distribution key: In a Greenplum table that uses hash distribution, one or more columns are used as the distribution key, meaning those columns are used to divide the data among all of the segments. The distribution key should be the primary key of the table or a unique column or set of columns.

distribution policy: The distribution policy determines how to divide the rows of a table among the Greenplum segments. Greenplum Database provides two types of distribution policy: hash distribution and random distribution.

DML: Database Manipulation Language. SQL commands that store, manipulate, and retrieve data from tables. INSERT, UPDATE, DELETE, and SELECT are DML 



ETL: extract-transform-load



Greenplum array: A Greenplum array aka Greenplum system, or simply Greenplum database, is a set of individual segments host designed to work together in parallel, and a master server to distribute queries across segments.

gp_toolkit: gp_toolkit is an administrative schema that contains external tables, views, and functions that you can access with SQL commands. All database users can access gp_toolkit to view and query the system log files and other system metrics.


hash distribution: With hash distribution, one or more table columns is used as the distribution key for the table. The distribution key is used by a hashing algorithm to assign each row to a particular segment. Keys of the same value will always hash to the same segment.

heap tables: Whenever you create a table without specifying a storage structure, the default is a heap storage structure. In a heap structure, the table is an unordered collection of data that allows multiple copies or versions of a row. Heap tables have row-level versioning information and allow updates and deletes. See also append-only tables and multiversion concurrency control.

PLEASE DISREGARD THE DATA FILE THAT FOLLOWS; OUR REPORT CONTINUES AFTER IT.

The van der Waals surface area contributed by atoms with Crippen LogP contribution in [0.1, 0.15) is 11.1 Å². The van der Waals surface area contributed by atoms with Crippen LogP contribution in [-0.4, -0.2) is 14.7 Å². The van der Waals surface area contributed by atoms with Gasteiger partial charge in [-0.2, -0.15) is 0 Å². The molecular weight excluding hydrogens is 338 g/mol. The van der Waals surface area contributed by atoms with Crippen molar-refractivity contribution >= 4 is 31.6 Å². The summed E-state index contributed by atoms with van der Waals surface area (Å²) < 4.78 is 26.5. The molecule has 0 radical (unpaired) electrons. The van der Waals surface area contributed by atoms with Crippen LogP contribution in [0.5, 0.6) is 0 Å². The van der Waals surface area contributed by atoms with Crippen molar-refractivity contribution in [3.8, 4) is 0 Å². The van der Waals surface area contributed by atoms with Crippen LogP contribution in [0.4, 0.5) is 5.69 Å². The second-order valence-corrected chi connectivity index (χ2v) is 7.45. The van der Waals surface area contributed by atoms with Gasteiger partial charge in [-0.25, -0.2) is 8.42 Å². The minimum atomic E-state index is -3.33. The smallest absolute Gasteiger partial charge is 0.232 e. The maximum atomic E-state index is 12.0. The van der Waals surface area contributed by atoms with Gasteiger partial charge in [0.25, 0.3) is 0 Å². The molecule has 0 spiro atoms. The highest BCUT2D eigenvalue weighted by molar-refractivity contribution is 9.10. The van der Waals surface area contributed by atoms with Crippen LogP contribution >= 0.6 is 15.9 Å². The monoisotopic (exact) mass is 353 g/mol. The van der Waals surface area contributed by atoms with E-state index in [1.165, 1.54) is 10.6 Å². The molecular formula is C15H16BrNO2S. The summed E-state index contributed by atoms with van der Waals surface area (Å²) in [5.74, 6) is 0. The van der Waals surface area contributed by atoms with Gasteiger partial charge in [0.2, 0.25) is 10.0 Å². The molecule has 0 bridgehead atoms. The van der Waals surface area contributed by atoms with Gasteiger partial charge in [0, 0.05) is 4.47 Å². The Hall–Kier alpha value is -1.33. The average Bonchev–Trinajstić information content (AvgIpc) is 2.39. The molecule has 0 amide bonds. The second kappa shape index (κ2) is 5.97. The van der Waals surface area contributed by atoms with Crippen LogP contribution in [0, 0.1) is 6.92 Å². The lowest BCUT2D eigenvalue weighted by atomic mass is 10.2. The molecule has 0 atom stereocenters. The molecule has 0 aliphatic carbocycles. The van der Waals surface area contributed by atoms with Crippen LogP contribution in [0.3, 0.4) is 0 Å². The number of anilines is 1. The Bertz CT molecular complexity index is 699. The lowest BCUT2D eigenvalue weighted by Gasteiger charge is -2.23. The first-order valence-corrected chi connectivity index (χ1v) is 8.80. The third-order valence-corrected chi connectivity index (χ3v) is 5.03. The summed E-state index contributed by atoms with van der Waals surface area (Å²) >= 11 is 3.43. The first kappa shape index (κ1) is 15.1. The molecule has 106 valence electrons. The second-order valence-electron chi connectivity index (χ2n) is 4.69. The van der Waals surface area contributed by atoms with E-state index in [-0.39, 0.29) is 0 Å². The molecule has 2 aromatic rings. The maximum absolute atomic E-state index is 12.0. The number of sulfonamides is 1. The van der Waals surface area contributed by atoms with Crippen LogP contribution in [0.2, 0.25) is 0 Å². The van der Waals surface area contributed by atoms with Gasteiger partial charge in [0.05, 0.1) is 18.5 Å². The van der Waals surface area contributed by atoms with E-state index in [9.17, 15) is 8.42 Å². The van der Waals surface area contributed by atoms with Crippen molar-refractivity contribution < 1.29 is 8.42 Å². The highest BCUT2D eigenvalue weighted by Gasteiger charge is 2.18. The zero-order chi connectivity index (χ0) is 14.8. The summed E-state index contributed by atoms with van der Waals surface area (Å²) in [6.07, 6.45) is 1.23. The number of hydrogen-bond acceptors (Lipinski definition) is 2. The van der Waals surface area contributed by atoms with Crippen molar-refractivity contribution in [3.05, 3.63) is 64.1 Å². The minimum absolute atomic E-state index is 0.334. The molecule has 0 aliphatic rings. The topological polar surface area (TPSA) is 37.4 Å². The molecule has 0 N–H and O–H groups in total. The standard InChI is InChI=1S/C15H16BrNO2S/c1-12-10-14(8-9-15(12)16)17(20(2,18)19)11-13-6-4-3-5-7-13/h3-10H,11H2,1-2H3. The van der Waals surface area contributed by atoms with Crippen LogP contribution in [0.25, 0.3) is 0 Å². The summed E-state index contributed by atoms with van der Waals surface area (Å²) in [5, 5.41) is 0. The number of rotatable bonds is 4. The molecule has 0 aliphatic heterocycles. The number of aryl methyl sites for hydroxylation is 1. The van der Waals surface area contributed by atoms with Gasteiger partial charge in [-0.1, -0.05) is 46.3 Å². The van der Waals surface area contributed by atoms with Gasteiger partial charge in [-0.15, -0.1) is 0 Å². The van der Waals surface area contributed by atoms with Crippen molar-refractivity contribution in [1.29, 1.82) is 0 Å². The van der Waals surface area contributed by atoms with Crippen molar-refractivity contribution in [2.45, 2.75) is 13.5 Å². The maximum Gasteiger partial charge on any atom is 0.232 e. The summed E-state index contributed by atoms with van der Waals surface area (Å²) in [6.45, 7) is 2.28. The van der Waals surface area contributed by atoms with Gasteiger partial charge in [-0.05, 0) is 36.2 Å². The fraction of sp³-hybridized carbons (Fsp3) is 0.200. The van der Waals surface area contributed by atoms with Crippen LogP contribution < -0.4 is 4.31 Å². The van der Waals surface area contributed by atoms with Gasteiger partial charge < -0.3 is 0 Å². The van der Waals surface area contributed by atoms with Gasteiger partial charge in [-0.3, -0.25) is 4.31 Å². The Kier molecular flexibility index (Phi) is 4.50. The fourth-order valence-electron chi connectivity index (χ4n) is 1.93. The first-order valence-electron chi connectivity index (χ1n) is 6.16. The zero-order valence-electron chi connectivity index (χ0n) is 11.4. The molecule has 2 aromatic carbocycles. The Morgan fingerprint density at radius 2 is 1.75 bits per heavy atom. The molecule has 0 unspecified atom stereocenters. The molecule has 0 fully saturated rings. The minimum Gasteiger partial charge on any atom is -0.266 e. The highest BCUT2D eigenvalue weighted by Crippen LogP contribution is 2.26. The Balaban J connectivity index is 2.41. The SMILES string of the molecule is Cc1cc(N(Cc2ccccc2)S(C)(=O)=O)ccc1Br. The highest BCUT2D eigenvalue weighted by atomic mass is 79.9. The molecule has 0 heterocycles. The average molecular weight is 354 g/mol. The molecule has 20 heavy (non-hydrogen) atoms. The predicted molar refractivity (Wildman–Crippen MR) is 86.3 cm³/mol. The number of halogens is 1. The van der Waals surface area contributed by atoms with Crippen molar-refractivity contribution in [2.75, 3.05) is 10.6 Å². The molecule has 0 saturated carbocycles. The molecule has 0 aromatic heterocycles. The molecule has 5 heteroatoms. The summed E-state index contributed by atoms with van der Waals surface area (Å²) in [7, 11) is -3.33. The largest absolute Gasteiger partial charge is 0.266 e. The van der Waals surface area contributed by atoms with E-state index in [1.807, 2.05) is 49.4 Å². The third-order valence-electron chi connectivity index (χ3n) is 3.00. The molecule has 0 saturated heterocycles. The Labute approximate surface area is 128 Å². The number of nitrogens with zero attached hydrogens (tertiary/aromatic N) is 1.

host: A host represents a physical machine or compute node in a Greenplum Database system. In Greenplum Database, one host is designated as the master. The other hosts in the system have one or more segments on them.


information_schema: Information schema consists of a standardized set of views that contain information about the objects in the database. These views get system information from the system catalog tables in a standardized way.


JDK: Java development kit 




Master host / node: The master is a dedicated processing unit with its own CPU, disks, memory, and network interface. It is responsible for accepting and distributing queries. It is the entry point into the Greenplum system and does not store data.

MPP (Massive Parallel Processing): The term enlightens on the fact that a Greenplum array first, may consist of a theoretically unlimited number of nodes 

(massive), and second, that the nodes are working in parallel controlled by the master server (parallel processing).

Mirror: A mirror segment is a standby segment typically used in high-availability environments that is activated should its corresponding primary segment no longer be available. Mirrors are optional.